Lately, I’ve been reading the journals of the late Trappist monk, author, priest and activist, Thomas Merton. He has long fascinated me both as a spiritual mentor and as poet and literary figure. In so many ways he is among those I most seek to emulate. He’s artsy – a poet at heart, which means he’s also moody and can take forever to determine new directions because he “lives in his head” too much. He longs for silence and the contemplative life of solitude but cannot escape the draw of the monastic community and the world at large to whom he is constantly being called. “My first duty is to start, for the first time, to live as a member of a human race, which is no more (and no less) ridiculous than I am myself. And my first human act is the recognition of how much I owe everybody else.”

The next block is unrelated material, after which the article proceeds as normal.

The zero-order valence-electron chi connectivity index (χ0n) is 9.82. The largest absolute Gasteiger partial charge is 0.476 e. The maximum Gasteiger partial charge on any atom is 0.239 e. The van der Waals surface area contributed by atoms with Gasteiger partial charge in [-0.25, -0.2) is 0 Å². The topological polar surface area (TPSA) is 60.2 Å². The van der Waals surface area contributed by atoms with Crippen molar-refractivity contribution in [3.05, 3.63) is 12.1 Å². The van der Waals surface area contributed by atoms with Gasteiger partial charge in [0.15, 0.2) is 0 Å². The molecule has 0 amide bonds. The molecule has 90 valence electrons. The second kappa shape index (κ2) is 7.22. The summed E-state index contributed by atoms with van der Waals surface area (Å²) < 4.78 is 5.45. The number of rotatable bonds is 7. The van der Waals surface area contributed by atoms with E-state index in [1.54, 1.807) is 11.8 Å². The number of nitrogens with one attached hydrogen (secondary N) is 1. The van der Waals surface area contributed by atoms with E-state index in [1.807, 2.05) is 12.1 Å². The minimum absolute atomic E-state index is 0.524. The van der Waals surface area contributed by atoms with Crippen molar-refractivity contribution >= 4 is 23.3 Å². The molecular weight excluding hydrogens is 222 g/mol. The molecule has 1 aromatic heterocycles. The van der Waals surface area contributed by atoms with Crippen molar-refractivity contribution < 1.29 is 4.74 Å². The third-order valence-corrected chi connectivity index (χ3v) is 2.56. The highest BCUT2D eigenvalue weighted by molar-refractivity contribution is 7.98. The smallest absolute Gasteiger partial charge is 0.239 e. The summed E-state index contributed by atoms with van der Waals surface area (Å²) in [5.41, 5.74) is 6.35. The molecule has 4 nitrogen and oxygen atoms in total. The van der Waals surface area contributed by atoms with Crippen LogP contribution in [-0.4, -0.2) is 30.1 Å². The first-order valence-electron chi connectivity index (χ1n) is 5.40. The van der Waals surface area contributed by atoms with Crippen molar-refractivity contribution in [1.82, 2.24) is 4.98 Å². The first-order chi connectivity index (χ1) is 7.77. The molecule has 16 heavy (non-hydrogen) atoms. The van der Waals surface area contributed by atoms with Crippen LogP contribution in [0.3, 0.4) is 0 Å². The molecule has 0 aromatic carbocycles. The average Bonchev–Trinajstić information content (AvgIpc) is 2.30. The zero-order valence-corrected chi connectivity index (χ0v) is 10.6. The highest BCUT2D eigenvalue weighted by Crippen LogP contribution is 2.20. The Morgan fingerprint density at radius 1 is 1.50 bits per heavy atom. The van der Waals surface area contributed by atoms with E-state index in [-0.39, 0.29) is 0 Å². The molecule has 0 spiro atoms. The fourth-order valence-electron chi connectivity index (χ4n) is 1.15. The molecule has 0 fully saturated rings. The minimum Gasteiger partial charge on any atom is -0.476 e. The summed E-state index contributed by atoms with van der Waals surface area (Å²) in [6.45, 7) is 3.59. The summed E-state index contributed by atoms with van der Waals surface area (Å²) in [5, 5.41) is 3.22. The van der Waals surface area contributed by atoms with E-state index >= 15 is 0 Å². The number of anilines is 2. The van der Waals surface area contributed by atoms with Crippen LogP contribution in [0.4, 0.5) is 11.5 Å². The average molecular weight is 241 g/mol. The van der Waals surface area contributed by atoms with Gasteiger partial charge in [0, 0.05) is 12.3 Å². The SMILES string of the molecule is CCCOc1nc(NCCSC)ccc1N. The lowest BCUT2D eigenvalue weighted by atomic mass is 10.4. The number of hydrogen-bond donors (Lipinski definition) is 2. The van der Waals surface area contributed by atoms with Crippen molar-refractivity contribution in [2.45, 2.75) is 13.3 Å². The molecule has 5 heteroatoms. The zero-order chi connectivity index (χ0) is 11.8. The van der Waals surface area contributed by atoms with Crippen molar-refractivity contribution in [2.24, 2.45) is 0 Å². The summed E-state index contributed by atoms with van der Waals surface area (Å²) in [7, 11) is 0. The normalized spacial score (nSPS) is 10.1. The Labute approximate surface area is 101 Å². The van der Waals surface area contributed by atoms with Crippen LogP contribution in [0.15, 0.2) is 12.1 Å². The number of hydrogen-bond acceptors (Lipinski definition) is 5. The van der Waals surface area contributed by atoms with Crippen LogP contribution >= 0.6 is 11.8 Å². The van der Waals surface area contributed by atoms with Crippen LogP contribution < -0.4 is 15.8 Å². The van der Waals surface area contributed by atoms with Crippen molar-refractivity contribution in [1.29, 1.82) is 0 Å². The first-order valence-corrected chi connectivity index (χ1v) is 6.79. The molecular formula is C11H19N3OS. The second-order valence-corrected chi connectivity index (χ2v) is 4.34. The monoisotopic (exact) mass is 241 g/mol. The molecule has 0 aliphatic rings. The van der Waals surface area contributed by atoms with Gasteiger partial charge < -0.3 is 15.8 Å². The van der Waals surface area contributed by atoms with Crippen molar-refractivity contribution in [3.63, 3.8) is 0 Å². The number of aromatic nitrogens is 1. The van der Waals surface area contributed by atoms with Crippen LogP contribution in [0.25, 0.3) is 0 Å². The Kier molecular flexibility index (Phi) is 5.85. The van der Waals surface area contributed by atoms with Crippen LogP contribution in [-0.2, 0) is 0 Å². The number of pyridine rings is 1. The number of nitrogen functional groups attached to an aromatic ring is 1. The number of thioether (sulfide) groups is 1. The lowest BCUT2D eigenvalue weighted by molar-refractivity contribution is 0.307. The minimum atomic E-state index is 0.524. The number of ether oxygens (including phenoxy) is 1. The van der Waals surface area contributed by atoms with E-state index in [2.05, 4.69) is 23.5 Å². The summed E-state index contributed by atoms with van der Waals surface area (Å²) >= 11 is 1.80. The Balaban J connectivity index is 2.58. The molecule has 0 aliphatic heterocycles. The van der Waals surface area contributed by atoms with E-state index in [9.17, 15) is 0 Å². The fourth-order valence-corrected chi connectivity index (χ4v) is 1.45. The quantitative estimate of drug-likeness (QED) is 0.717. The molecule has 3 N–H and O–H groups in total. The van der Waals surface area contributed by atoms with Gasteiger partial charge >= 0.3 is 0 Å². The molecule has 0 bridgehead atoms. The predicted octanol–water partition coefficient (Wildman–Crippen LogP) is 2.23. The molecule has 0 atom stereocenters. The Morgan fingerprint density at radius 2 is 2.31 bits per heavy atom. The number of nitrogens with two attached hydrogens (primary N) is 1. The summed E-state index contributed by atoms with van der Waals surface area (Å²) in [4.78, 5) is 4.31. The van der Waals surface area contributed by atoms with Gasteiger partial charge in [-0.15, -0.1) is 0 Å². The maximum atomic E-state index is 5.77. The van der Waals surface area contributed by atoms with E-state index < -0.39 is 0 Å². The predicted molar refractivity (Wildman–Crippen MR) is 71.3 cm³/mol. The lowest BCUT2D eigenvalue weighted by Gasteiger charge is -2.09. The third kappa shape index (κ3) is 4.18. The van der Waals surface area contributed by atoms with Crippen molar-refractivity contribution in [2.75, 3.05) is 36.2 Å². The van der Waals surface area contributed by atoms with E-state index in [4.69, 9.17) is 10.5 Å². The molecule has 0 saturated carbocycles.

Merton belonged because he didn’t belong. His life away from the world was how he best loved and served it. He was not cloistered to escape his humanity but to better love and live it. “I am coming to the conclusion that my highest ambition is to be what I already am…We must first become like ourselves and stop living “beside ourselves.”” I, like Merton, have learned best from what I haven’t done well than what I have. By how I’ve failed, not passed. By how truly unremarkable and troublesome I am, not my efficiency and accomplishments. I am failing my way to the deeper realities of my own soul.
Thank you, brother Merton, you are helping me to relax in my humanity.
Oddly, I’m finding Jesus there.